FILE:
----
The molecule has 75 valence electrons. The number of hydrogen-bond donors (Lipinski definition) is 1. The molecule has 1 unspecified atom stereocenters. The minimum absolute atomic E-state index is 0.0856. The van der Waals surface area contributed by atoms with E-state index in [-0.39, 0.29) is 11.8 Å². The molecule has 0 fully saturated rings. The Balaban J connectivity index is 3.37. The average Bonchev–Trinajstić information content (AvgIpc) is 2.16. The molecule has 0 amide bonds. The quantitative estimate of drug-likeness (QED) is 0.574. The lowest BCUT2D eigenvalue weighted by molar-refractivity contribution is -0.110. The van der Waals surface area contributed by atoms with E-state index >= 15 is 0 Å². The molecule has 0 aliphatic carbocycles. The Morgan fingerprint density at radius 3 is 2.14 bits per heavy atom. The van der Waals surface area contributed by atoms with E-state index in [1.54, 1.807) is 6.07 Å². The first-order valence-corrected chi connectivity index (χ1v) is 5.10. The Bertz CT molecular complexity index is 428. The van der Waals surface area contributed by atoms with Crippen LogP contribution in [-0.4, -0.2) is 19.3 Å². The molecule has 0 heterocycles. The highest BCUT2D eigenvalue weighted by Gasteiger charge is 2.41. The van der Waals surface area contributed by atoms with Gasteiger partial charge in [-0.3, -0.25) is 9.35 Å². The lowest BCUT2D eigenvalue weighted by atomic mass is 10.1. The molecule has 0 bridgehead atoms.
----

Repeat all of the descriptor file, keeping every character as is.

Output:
The molecule has 75 valence electrons. The number of hydrogen-bond donors (Lipinski definition) is 1. The molecule has 1 unspecified atom stereocenters. The minimum absolute atomic E-state index is 0.0856. The van der Waals surface area contributed by atoms with E-state index in [-0.39, 0.29) is 11.8 Å². The molecule has 0 fully saturated rings. The Balaban J connectivity index is 3.37. The average Bonchev–Trinajstić information content (AvgIpc) is 2.16. The molecule has 0 amide bonds. The quantitative estimate of drug-likeness (QED) is 0.574. The lowest BCUT2D eigenvalue weighted by molar-refractivity contribution is -0.110. The van der Waals surface area contributed by atoms with E-state index >= 15 is 0 Å². The molecule has 0 aliphatic carbocycles. The Morgan fingerprint density at radius 3 is 2.14 bits per heavy atom. The van der Waals surface area contributed by atoms with E-state index in [1.54, 1.807) is 6.07 Å². The first-order valence-corrected chi connectivity index (χ1v) is 5.10. The Bertz CT molecular complexity index is 428. The van der Waals surface area contributed by atoms with Crippen LogP contribution in [-0.4, -0.2) is 19.3 Å². The molecule has 0 heterocycles. The highest BCUT2D eigenvalue weighted by Gasteiger charge is 2.41. The van der Waals surface area contributed by atoms with Gasteiger partial charge in [-0.3, -0.25) is 9.35 Å². The lowest BCUT2D eigenvalue weighted by atomic mass is 10.1. The molecule has 0 bridgehead atoms.